I rambled around watching as the mists parted giving glimpses of Sacred Mountain the mountains below, until, thoroughly chilled, I went back for a breakfast of greens Sacred Mountain , potatoes, rice and mushrooms. After eating we gave some money to the monastery and began a slow descent. Victor and Hanneke picked up their bickering where they had left off the night before. I didn’t want to listen to their recriminations, so made my own way down slowly and alone. At the highest spring on the mountainside I stopped to drink. The water comes out below a large bulbous rock that has a stone tablet inscribed with a poem. All the odd natural formations on the mountainside sport some small decoration, and large hollow trees have stone cairns and red cloth streamers, as befits consecrated nooks where gods and spirits are believed to dwell. Nature-worship is worship in a broad sense, it’s more of a practice of preserving man’s harmony with the spirit world, and keeping away the demons by showing respect and making offerings to avert their potential malice.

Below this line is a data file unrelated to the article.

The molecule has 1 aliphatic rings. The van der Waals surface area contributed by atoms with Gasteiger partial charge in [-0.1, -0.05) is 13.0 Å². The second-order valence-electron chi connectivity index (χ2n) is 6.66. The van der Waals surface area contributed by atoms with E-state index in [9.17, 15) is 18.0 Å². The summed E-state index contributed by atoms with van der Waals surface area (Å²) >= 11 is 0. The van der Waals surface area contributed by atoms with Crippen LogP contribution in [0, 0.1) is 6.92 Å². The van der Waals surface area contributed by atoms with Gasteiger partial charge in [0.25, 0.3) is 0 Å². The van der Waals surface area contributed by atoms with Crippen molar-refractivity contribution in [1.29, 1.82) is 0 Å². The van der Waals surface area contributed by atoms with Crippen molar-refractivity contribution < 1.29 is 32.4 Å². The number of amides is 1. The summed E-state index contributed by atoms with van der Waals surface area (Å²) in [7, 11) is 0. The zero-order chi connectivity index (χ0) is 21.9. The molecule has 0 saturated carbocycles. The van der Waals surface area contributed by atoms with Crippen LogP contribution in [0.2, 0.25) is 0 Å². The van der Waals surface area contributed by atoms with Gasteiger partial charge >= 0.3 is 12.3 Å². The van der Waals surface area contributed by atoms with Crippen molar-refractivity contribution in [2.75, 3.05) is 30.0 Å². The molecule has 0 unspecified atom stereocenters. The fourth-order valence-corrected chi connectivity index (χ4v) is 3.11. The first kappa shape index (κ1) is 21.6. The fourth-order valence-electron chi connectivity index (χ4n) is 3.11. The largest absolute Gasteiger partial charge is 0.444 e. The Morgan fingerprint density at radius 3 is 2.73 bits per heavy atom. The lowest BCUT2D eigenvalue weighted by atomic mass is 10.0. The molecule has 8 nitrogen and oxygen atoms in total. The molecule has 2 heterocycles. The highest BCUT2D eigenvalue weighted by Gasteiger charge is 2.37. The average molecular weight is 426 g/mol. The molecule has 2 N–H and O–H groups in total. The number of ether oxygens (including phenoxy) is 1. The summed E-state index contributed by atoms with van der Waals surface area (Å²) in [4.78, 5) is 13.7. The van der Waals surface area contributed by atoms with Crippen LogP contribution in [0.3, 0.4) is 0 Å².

One side path led me to the shack temple where a very untidy man was living. He wasn’t communicative so we shared an amicable silence. Rambling back down the path, I felt so happy in my solitude that I began feeling guilty for leaving my companions, so I caught up with them and spent the rest of the descent trying to make them be nice to each other. From Shajie we rented a pack-pony and walked to Binchuan, which marked the parting of our ways. At sunset from the hotel balcony in Binchuan I could see the pagoda atop the Sacred Mountain, forty miles away, backed by a silvery sunset.